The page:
The nonprofit centers provide students ages 6-18 with assorted free services and programs: after school care, drop-in tutoring, English-language-learning resources (at selected locations), zine and book publishing, and workshops on writing student newspapers, plays, and college admissions essays. They recruit legions of skilled community volunteers -- 1,200 in San Francisco alone -- to supply much of the personal attention on which youngsters thrive.
"Dave understood there was a group of people who could be put to work," Calegari says, ticking off a lengthy list of 826 volunteers that includes writers, illustrators, business writers, and marketing people, among others. Actor Robin Williams wrote the foreword for a collection of San Francisco students' stories and myths; Ira Glass, creator of the Chicago Public Radio (and now Showtime cable-television) program "This American Life," serves on the Chicago chapter's board of directors.
The writing centers lure constituents with clever, head-turning storefronts unique to their locales: New York's Brooklyn Superhero Supply Co., Seattle's Greenwood Space Travel Supply Co., and San Francisco's Pirate Store, which sells peglegs and glass eyes. Retail sales generate revenue for the centers, which do their own fund raising and grant writing. (Calegari and 826 National supply the curriculum framework.) This year, 826 National will devote roughly $3 million to supporting students. Its programs reached more than 15,000 students last year, Calegari estimates, and the numbers likely will increase when a chapter opens in Boston this fall.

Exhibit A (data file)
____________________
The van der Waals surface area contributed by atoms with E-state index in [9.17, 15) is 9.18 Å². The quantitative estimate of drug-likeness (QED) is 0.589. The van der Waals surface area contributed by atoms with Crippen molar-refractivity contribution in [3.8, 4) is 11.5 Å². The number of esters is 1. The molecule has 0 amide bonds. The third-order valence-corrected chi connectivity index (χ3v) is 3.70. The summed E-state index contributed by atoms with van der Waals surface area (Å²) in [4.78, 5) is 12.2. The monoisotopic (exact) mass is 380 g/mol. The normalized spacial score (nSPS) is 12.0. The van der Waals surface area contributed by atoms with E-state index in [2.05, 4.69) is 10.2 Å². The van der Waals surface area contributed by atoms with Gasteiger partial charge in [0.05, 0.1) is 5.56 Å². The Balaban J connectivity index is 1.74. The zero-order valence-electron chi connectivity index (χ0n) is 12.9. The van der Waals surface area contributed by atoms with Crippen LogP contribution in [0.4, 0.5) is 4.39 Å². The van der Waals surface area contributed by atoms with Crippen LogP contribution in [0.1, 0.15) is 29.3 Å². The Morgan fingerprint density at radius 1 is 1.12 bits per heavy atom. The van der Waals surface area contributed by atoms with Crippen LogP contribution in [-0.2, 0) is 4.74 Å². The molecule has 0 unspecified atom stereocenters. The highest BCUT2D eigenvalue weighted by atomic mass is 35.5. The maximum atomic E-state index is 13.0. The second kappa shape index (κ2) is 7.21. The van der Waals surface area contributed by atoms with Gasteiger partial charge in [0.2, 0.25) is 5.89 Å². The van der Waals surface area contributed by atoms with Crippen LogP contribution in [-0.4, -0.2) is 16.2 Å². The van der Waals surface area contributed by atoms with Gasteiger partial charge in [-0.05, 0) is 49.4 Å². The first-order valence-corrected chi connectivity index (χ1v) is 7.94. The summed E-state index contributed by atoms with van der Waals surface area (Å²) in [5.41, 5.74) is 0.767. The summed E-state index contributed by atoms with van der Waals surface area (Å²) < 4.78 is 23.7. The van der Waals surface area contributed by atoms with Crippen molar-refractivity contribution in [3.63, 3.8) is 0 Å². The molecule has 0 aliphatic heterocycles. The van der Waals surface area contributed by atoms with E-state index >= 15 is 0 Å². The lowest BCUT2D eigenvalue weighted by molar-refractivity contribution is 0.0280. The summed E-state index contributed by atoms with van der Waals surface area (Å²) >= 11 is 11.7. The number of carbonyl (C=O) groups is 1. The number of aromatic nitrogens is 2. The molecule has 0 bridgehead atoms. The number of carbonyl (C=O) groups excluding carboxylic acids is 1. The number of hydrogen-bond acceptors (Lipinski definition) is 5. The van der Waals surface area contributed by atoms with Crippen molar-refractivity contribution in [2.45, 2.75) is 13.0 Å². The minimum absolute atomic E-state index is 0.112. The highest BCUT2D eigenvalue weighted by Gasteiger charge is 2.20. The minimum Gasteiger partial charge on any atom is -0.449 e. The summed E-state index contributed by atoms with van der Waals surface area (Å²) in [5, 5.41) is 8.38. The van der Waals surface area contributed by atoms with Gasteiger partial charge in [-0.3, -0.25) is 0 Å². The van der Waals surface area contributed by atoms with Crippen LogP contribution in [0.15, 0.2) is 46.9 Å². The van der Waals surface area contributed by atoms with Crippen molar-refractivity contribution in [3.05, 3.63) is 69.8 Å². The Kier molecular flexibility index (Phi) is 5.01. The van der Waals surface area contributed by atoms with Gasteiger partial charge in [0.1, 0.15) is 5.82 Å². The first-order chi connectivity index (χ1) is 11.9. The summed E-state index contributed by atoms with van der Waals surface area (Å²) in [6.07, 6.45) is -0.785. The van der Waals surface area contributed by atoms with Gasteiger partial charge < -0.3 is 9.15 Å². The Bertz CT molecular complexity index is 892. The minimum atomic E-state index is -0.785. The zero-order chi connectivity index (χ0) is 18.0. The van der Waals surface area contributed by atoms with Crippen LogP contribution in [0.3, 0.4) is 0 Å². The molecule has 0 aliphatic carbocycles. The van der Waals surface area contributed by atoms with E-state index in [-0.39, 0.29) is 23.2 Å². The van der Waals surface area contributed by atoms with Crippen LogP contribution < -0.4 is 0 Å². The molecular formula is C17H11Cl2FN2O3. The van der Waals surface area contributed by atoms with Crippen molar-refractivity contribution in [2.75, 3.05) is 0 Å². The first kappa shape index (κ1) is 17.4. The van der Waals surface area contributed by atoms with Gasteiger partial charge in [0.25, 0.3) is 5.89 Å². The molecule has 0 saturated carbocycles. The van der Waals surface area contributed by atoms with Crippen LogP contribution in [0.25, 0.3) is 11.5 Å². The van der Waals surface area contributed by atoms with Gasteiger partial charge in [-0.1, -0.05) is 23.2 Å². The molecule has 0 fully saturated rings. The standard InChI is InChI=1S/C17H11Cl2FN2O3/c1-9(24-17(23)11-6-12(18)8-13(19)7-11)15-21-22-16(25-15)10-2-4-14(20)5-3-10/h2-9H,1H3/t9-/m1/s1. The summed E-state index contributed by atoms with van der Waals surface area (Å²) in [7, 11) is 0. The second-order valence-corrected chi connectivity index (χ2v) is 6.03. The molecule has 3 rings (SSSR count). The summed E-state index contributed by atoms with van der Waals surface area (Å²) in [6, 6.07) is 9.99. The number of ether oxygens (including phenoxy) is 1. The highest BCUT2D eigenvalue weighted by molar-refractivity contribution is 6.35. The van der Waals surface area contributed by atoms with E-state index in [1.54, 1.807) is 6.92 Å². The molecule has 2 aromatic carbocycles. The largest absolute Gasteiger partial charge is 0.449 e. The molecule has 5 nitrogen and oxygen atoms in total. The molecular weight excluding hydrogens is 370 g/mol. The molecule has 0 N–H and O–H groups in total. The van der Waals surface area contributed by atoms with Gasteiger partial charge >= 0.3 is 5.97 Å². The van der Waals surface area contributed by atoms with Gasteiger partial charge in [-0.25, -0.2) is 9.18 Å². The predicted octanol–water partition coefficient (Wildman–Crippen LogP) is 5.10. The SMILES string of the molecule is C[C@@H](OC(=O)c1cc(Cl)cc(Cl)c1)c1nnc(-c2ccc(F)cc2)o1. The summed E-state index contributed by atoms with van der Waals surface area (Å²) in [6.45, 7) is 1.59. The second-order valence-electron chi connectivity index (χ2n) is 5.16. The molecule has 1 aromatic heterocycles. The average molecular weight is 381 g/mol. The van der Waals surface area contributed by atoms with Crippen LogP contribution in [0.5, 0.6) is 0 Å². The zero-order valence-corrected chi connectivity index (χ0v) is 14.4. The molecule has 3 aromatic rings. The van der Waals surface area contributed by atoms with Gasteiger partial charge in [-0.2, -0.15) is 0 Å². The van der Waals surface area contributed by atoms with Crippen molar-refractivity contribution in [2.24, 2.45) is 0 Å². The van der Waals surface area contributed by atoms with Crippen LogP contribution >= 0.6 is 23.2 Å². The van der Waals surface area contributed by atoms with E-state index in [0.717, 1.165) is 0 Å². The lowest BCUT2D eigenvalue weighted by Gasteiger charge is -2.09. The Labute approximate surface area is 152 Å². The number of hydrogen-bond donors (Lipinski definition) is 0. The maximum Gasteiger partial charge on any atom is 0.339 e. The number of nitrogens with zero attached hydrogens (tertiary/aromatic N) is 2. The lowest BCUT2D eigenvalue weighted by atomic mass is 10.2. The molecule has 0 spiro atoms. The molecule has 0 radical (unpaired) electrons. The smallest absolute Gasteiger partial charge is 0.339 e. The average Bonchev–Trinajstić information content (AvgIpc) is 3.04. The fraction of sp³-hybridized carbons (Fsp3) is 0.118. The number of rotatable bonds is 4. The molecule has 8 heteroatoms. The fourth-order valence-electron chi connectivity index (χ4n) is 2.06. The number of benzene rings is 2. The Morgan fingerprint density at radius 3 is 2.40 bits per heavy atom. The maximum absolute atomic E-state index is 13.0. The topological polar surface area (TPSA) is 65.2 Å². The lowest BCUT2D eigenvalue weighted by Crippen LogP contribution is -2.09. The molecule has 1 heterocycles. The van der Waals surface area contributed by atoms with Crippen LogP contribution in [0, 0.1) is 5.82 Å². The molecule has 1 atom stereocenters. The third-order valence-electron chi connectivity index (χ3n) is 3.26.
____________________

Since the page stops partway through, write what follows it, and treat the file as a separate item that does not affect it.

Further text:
Beyond the storefronts, 826 staff and recruits take a light-hearted approach to the serious work of writing. For Storytelling and Bookmaking, a popular field trip, visiting classes write a book that's professionally illustrated right before their eyes -- all within two hours. "At 826, we use play as a tool to engage students," says Calegari, "but it's all rigorous -- completely academic."